On the 29th of January 2019, I set off for 14-hour long journey to a place I was somewhat familiar with, while others teased that it was my second home. I have travelled several times over my lifetime to the bustling capital of Japan known as Tokyo, but this time it was different.
What urged me to this trip in the first place was the opportunity to practice my three years of Japanese language study, which I have struggled continuously to use in conversation in my past travels. I had received an email advertising the Meiji University Language Program which gave the opportunity for me to study and practice the language while receiving credit points towards my Diploma of Languages.
Meiji University’s Japanese Language Program is a UTS BUILD Abroad endorsed course, which is a three-week intensive language course located within central Tokyo. There are four levels which you can apply for introductory, beginners, pre-intermediate or intermediate. However, you are not guaranteed the level you have chosen because you will be allocated based on the result of the test given to you on the first day. (This is just a heads up for those who’d want to prepare and brush up a little on their language skills).
The classes are mostly taught in Japanese, but more complex concepts were explained in English. My first realisation in these classes was how lucky it was for English to be my first language. The course consisted of people from all around the world, many from countries where English was not the primary language. I watched as some of my classmates struggled to grasp the concept in both Japanese and English, but after persistent efforts, they had managed to gain an understanding in the end. I grew to admire them and noticed how they overcame these communication issues with other forms of communication.
The program not only provides language classes but also offered an opportunity to experience its culture in another perspective. For this session, we had a chance to participate in a traditional Japanese tea ceremony and to wear a traditional Japanese Kimono. Although I had checked off most of the ‘What to do when you’re in Tokyo’ checklist in my previous trips, this was my very first time experiencing these things.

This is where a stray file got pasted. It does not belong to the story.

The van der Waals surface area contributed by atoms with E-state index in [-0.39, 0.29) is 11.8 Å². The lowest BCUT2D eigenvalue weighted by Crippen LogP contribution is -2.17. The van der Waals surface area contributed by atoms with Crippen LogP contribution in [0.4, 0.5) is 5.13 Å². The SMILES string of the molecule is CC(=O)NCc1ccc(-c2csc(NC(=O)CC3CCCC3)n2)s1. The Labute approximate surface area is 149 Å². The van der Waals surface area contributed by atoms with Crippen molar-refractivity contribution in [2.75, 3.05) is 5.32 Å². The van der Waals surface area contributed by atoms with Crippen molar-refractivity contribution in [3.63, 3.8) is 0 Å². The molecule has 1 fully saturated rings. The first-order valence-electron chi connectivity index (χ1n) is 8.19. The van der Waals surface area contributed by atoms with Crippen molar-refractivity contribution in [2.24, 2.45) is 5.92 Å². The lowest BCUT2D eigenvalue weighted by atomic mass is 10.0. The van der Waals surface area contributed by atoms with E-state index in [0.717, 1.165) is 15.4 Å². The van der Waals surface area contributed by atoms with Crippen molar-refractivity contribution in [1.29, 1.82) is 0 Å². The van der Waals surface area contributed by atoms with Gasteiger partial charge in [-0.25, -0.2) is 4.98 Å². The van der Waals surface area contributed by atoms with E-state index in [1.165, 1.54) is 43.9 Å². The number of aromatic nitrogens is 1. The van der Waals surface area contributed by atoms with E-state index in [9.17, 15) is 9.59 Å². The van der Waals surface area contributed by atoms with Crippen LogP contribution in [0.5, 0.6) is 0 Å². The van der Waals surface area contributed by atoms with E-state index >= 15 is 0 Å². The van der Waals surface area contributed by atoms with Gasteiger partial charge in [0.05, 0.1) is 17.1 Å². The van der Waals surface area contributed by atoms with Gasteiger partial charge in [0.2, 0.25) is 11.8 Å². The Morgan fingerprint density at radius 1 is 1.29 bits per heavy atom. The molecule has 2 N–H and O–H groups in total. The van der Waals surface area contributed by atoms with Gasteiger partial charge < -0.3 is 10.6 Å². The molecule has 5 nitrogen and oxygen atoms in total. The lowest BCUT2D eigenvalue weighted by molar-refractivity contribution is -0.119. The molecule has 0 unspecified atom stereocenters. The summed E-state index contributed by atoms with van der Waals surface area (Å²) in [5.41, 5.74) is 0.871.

The Japanese tea ceremony was an informative and reflective experience. Although the ceremony was not performed under traditional circumstances, the demonstration was inspiring, and the instructors had provided thorough explanations for each step and the meaning behind it. In the end, everyone was welcome to try their hand at performing the ceremony within small groups. All I can say is that I did not have the arm strength for it, but it was an enjoyable experience.
The following week was the Kimono wearing class, and with knowledge of the traditional wear, I was dreading it a little knowing it’ll be the most uncomfortable thing I would have to wear. On the day we had our language class as usual, and after we were split into changing rooms where a trained staff helped you put on the kimono of your choice (It was first come, first serve basis). Overall it took about 20 minutes to get the garment on and was about 3 hours of restricted movement (and lungs) to go out and enjoy being dolled up. On this day, it was my very first experience wearing such a beautiful piece of clothing and also the day I decided that I would never wear such a thing again.
Finally, The last thing on this trip which I will never forget is the relationship I had built with my host family. This program offered three options in regards to accommodations, and in order to maximise my time in practising my Japanese skills; I had chosen the homestay option over the hotel option provided by the university. They were a lovely family, who welcomed me to their home and gave me a lot of good memories and experience.
So I guess this isn’t a very good conclusion to this blog, but I would like to show how grateful I am to the host family who took me in for those three weeks (Even though they would probably never see this). To the host mother, who made me delicious meals for breakfast and dinner. Who had helped me practice my Japanese while showing me a different perspective of Japan. Thank you for patiently listening to me and helping me ease into this lifestyle. To the host father who I didn’t get many chances to interact with, thank you for driving us on the weekends and all the small conversations you tried to keep up in English. And to the kids who were extremely loud and full of energy, thank you for keeping my days positive with your smiles and high energy every day. If you ever have the chance to undergo a homestay option, I highly recommend it was one of the most memorable experiences in this trip.
This wasn’t my first trip to Tokyo, Japan and it isn’t going to be my last but at those moments, it’s the experience that make it something special to remember (Okay that was cheesy and it’s way past my bed time but I finally got this done).